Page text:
There are many reasons for condemning the London bombings. One is that the attacks have, temporarily at least, politically strengthened Tony Blair.
This is despite the fact that the government has failed in its efforts to deny any connection between the bombings and the war in Iraq. No less than 85 percent in a Daily Mirror/GMTV poll blamed the bombings on the invasion of Iraq.
The final nail in the coffin of the government’s case came at the weekend. Details of the police interrogation of Hussain Osman, arrested in Rome on suspicion of being one of the 21 July attempted suicide bombers, were leaked to the Italian press.
According to La Repubblica, Osman said, “More than praying we discussed work, politics, the war in Iraq. We always had films about the war in Iraq… in which you could see Iraqi women and children who had been killed by US and UK soldiers.”
It is interesting that at his press conference on Tuesday of last week Blair himself began to backtrack. He said, “I read occasionally that I am supposed to have said it is nothing to do with Iraq, in inverted commas. I haven’t said that.”
Blair then went on to try and confuse the issue by saying that those who traced the bombings to the Iraq war were trying to justify them. This is nonsense. Nevertheless, the government’s
total failure to isolate the bombings from the war doesn’t mean that Blair is on the ropes politically.
Commentator Andrew Rawnsley pointed to the “paradox” that “the prime minister who took Britain into Iraq is also enjoying the best approval ratings he has had since before the war. They judge him to be good in a crisis even when they think he has some responsibility for that crisis.”
We shouldn’t overstate this change. According to Mori, 44 percent of people polled in mid-July said they were satisfied with Blair’s performance, compared to 39 percent a month earlier — hardly a popular earthquake.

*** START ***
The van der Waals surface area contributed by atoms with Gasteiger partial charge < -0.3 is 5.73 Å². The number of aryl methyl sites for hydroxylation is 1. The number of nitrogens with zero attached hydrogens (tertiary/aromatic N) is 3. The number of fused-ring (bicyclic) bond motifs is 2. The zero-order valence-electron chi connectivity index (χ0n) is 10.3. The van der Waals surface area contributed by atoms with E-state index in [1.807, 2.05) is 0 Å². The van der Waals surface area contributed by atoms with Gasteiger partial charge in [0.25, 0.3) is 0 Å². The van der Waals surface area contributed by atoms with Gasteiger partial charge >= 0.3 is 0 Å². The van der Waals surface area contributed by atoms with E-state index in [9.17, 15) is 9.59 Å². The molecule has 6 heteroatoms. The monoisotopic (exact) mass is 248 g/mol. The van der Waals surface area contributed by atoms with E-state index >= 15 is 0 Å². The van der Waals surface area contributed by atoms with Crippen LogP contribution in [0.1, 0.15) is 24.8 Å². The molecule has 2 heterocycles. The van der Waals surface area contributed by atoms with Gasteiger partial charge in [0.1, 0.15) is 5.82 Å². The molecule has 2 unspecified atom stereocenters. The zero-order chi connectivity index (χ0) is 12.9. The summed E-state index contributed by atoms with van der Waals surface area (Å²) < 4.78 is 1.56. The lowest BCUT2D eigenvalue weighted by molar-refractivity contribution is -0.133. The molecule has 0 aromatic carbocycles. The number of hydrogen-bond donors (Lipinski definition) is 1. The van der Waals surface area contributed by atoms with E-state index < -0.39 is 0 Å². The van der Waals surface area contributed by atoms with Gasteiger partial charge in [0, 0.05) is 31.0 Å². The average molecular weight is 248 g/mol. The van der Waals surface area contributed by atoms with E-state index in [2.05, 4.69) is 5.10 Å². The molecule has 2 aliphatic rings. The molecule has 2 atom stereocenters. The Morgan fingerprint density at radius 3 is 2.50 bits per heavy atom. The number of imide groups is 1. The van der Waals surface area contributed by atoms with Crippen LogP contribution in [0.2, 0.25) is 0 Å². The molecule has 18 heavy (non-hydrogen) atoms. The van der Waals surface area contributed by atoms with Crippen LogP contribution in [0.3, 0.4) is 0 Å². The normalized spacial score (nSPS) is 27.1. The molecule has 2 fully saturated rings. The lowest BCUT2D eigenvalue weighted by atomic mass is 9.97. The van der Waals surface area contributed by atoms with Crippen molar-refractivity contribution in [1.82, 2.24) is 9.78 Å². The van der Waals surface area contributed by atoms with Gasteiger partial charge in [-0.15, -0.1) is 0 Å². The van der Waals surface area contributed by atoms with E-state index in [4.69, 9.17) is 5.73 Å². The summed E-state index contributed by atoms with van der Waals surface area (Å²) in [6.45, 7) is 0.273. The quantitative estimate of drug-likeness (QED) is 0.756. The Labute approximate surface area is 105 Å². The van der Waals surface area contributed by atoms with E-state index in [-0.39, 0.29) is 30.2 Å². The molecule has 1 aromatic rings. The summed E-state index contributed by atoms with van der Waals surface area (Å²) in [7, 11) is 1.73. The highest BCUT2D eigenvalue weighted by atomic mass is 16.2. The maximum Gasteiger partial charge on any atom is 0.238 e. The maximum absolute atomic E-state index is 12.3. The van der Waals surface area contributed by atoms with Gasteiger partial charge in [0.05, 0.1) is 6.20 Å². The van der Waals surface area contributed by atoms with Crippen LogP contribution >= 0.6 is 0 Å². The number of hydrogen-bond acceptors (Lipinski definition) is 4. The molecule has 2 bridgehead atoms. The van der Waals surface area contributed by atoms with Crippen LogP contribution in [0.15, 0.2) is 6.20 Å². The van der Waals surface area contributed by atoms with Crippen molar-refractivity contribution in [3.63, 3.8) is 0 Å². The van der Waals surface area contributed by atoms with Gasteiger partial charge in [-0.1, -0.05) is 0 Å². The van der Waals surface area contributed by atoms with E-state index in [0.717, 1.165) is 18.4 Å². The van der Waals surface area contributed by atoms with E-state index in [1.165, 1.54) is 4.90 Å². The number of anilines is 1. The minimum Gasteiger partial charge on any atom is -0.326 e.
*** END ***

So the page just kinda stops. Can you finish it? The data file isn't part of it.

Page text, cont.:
There are several reasons for the shift that has nevertheless taken place. One is that Blair and his ministers behaved much more intelligently and cautiously than the Aznar government did after the Madrid bombings in Spain in March 2004.
They didn’t, as Aznar did, launch a media campaign designed to deceive people about who placed the bombs and they didn’t try to stir up a hue and cry against all Muslims.
But the most important factor playing into the government’s hands is fear. People are scared, particularly in London. The careful official response encouraged people to look to the state for protection.
Fear, however, won’t necessarily continue to work to Blair’s advantage. The Financial Times reports that Labour MPs are worried that “anti-government sentiments could develop over the next weeks and months if there are more attacks”.
Blair himself is a liability for the government, as his petulant press conference performance showed. “11 September was for me a wake up call,” he said. “Do you know what I think the problem is? That a lot of the world woke up for a short time and then turned over and went back to sleep again.”
This kind of self-righteous John the Baptist stuff isn’t going to go down very well with people who have to commute every day on vulnerable public transport while Blair is swept everywhere in an armoured limousine protected by a police convoy.
The other thing the press conference made clear is that the government’s priority is further attacks on civil liberties in the guise of anti-terrorist legislation. The public mood is fragile and contradictory. The government is trying to use the bombings to create a pro-war consensus.
The combination of new anti-terrorist legislation and calls on Muslim leaders to “root out” the “evil ideology” of radical Islamism is intended to isolate Muslims in Britain and intimidate them from involvement in the anti-war movement.
There is no reason why these efforts should succeed. The connection between Iraq and the bombings can very easily turn against the government. But to help bring this change about the anti-war movement needs to oppose the assault on civil liberties that is now at the cutting edge of government policy.